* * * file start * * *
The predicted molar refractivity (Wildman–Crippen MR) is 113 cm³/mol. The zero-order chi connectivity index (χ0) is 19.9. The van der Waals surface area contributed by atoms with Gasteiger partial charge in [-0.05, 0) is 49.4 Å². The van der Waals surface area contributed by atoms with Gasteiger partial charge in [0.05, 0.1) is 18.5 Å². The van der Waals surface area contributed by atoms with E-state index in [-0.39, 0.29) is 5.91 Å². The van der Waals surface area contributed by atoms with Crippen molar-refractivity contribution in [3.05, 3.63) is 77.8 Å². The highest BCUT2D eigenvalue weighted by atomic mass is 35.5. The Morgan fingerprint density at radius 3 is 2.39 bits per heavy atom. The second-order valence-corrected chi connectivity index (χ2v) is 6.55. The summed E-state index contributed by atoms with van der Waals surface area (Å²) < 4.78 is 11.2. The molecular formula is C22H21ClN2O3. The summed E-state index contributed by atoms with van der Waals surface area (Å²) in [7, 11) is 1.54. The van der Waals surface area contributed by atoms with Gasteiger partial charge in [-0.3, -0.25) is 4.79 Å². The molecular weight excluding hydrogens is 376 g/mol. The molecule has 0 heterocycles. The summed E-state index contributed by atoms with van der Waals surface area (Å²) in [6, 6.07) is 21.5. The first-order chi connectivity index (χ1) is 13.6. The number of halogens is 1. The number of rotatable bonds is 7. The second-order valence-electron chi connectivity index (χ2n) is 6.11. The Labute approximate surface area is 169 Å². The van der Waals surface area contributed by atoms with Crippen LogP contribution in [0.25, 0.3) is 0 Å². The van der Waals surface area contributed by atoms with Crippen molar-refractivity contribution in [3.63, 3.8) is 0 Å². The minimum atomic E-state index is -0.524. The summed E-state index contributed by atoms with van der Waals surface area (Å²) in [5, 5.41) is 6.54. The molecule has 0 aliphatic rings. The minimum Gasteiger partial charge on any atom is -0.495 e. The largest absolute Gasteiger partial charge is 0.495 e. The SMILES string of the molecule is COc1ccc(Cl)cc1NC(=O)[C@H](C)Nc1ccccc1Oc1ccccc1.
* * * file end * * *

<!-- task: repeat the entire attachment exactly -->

The predicted molar refractivity (Wildman–Crippen MR) is 113 cm³/mol. The zero-order chi connectivity index (χ0) is 19.9. The van der Waals surface area contributed by atoms with Gasteiger partial charge in [-0.05, 0) is 49.4 Å². The van der Waals surface area contributed by atoms with Gasteiger partial charge in [0.05, 0.1) is 18.5 Å². The van der Waals surface area contributed by atoms with E-state index in [-0.39, 0.29) is 5.91 Å². The van der Waals surface area contributed by atoms with Crippen molar-refractivity contribution in [3.05, 3.63) is 77.8 Å². The highest BCUT2D eigenvalue weighted by atomic mass is 35.5. The Morgan fingerprint density at radius 3 is 2.39 bits per heavy atom. The second-order valence-corrected chi connectivity index (χ2v) is 6.55. The summed E-state index contributed by atoms with van der Waals surface area (Å²) < 4.78 is 11.2. The molecular formula is C22H21ClN2O3. The summed E-state index contributed by atoms with van der Waals surface area (Å²) in [7, 11) is 1.54. The van der Waals surface area contributed by atoms with Gasteiger partial charge in [-0.3, -0.25) is 4.79 Å². The molecular weight excluding hydrogens is 376 g/mol. The molecule has 0 heterocycles. The summed E-state index contributed by atoms with van der Waals surface area (Å²) in [6, 6.07) is 21.5. The first-order chi connectivity index (χ1) is 13.6. The number of halogens is 1. The number of rotatable bonds is 7. The second-order valence-electron chi connectivity index (χ2n) is 6.11. The Labute approximate surface area is 169 Å². The van der Waals surface area contributed by atoms with Crippen LogP contribution in [0.25, 0.3) is 0 Å². The van der Waals surface area contributed by atoms with Crippen molar-refractivity contribution in [3.63, 3.8) is 0 Å². The minimum atomic E-state index is -0.524. The summed E-state index contributed by atoms with van der Waals surface area (Å²) in [5, 5.41) is 6.54. The molecule has 0 aliphatic rings. The minimum Gasteiger partial charge on any atom is -0.495 e. The largest absolute Gasteiger partial charge is 0.495 e. The SMILES string of the molecule is COc1ccc(Cl)cc1NC(=O)[C@H](C)Nc1ccccc1Oc1ccccc1.